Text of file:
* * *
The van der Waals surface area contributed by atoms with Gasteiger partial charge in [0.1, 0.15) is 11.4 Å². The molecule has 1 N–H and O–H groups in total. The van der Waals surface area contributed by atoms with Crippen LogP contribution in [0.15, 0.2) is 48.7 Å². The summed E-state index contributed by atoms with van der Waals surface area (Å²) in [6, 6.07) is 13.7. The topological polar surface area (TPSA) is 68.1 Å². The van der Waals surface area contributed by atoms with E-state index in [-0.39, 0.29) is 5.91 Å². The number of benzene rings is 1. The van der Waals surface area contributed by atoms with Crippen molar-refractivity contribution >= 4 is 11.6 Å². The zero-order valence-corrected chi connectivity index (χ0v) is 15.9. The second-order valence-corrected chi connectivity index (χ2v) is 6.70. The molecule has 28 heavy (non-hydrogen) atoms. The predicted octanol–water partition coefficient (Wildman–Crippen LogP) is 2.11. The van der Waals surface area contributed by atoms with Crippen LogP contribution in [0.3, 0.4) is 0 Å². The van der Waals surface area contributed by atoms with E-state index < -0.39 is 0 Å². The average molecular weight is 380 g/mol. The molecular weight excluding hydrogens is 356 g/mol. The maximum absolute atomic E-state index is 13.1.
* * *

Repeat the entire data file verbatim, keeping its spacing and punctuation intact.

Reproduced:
The van der Waals surface area contributed by atoms with Gasteiger partial charge in [0.1, 0.15) is 11.4 Å². The molecule has 1 N–H and O–H groups in total. The van der Waals surface area contributed by atoms with Crippen LogP contribution in [0.15, 0.2) is 48.7 Å². The summed E-state index contributed by atoms with van der Waals surface area (Å²) in [6, 6.07) is 13.7. The topological polar surface area (TPSA) is 68.1 Å². The van der Waals surface area contributed by atoms with E-state index in [-0.39, 0.29) is 5.91 Å². The number of benzene rings is 1. The van der Waals surface area contributed by atoms with Crippen molar-refractivity contribution >= 4 is 11.6 Å². The zero-order valence-corrected chi connectivity index (χ0v) is 15.9. The second-order valence-corrected chi connectivity index (χ2v) is 6.70. The molecule has 28 heavy (non-hydrogen) atoms. The predicted octanol–water partition coefficient (Wildman–Crippen LogP) is 2.11. The van der Waals surface area contributed by atoms with Crippen LogP contribution in [0.3, 0.4) is 0 Å². The van der Waals surface area contributed by atoms with E-state index < -0.39 is 0 Å². The average molecular weight is 380 g/mol. The molecular weight excluding hydrogens is 356 g/mol. The maximum absolute atomic E-state index is 13.1.